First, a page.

Vision in Roman Love Elegy
EPILOGUE ∢ Scholarly work on the senses in ancient Rome has leaned almost exclusively towards sight. Particularly within the last decade, scholar- ship has focused on the literature and culture concerned with all manner of spectacle, visual ambiance, and the dynamics of the gaze. This seems to be a logical path and not one necessarily determined by a modern scholarly sensibility. According to a number of ancients, sight was indeed the highest of the senses on the sensual hierarchy.1 The dynamics of vision, after all, in great part dictated life at Rome, with the status of Romans based on the circles of viewing that took place. Seeing and being seen took pride of place in both daily activi- ties and occasionally performed spectacles (i.e. the triumph). While in this book I too have focused on sight, it is not my intention to imply that the other senses were not important in Rome. Of course, all the senses had to be a part of life. Romans most certainly would have smelled the typical odors of the city as they went about their daily walks. They would have touched the people they encountered, tasted the food they consumed, and heard the unmistakable sounds of urban life. Still, while a Roman would have certainly experienced these other senses, it was sight that was most fraught with pitfalls and possibili- ties. It was a crucial piece of the socio-cultural and political frame- work of Rome. From the daily walks of clients and patrons to the...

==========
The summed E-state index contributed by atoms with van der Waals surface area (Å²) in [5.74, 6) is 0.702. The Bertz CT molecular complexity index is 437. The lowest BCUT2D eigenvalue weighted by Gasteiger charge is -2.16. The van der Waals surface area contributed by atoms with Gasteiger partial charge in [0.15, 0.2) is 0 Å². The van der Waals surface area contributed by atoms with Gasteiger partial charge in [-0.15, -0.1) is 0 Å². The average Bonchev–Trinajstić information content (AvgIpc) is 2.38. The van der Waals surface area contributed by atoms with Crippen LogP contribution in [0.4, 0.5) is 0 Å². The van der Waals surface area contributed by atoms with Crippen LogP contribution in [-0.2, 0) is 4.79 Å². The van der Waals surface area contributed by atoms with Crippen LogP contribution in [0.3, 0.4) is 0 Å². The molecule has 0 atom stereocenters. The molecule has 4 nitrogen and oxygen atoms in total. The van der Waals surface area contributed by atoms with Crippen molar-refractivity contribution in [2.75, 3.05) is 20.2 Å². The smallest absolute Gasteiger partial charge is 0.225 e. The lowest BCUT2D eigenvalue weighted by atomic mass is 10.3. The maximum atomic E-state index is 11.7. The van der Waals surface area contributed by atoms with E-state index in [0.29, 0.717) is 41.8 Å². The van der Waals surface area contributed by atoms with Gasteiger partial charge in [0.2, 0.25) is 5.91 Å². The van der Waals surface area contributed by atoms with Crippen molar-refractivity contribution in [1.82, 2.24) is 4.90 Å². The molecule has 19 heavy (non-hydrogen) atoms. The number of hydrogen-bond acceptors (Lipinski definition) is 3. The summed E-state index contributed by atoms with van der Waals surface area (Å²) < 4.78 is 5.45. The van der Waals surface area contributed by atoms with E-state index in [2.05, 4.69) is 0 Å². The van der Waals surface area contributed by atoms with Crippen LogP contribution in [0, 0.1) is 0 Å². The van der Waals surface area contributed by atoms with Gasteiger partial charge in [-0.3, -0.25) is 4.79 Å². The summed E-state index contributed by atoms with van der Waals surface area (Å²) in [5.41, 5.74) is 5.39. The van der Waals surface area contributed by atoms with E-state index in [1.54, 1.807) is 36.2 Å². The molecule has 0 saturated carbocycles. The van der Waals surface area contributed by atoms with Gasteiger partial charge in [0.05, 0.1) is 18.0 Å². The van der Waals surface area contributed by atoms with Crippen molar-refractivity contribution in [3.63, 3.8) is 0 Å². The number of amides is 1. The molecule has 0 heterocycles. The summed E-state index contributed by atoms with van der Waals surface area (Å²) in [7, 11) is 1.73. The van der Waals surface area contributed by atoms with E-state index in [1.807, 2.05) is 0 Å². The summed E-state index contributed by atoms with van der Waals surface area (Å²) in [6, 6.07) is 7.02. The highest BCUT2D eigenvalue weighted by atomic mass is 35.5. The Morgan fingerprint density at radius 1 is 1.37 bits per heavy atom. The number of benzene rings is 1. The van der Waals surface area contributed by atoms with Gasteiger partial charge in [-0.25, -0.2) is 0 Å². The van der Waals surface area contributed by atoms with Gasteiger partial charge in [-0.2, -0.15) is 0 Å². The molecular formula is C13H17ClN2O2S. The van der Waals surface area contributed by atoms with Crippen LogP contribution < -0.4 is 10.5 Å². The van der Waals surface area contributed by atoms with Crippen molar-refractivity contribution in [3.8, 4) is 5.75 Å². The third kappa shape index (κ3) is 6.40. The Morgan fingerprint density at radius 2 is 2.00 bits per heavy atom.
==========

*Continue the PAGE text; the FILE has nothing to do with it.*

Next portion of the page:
You are not authenticated to view the full text of this chapter or article.
This site requires a subscription or purchase to access the full text of books or journals.
Do you have any questions? Contact us.Or login to access all content.